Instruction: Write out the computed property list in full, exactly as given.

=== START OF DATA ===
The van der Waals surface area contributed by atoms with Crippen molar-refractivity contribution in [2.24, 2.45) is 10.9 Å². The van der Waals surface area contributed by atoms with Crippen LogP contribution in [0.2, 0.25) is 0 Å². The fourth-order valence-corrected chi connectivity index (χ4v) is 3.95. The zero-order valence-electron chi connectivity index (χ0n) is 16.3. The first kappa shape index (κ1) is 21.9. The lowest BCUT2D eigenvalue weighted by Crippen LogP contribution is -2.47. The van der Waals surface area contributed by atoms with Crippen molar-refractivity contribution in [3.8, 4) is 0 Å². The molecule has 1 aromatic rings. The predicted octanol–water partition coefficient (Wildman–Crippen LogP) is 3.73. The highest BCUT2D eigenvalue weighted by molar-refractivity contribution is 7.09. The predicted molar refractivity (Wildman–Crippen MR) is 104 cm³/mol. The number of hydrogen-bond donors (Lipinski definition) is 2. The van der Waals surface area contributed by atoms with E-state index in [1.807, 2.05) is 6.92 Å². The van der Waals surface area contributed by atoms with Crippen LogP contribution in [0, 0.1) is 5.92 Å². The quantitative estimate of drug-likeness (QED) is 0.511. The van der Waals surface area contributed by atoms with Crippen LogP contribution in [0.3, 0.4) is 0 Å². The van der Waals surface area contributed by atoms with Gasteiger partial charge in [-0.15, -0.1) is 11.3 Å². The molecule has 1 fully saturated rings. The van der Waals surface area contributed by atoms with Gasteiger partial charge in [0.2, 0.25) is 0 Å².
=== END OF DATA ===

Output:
The van der Waals surface area contributed by atoms with Crippen molar-refractivity contribution in [2.24, 2.45) is 10.9 Å². The van der Waals surface area contributed by atoms with Crippen LogP contribution in [0.2, 0.25) is 0 Å². The fourth-order valence-corrected chi connectivity index (χ4v) is 3.95. The zero-order valence-electron chi connectivity index (χ0n) is 16.3. The first kappa shape index (κ1) is 21.9. The lowest BCUT2D eigenvalue weighted by Crippen LogP contribution is -2.47. The van der Waals surface area contributed by atoms with Crippen molar-refractivity contribution in [3.8, 4) is 0 Å². The molecule has 1 aromatic rings. The predicted octanol–water partition coefficient (Wildman–Crippen LogP) is 3.73. The highest BCUT2D eigenvalue weighted by molar-refractivity contribution is 7.09. The predicted molar refractivity (Wildman–Crippen MR) is 104 cm³/mol. The number of hydrogen-bond donors (Lipinski definition) is 2. The van der Waals surface area contributed by atoms with E-state index in [1.807, 2.05) is 6.92 Å². The van der Waals surface area contributed by atoms with Crippen LogP contribution in [0, 0.1) is 5.92 Å². The quantitative estimate of drug-likeness (QED) is 0.511. The van der Waals surface area contributed by atoms with Crippen LogP contribution in [0.3, 0.4) is 0 Å². The van der Waals surface area contributed by atoms with Gasteiger partial charge in [-0.15, -0.1) is 11.3 Å². The molecule has 1 fully saturated rings. The van der Waals surface area contributed by atoms with Gasteiger partial charge in [0.2, 0.25) is 0 Å².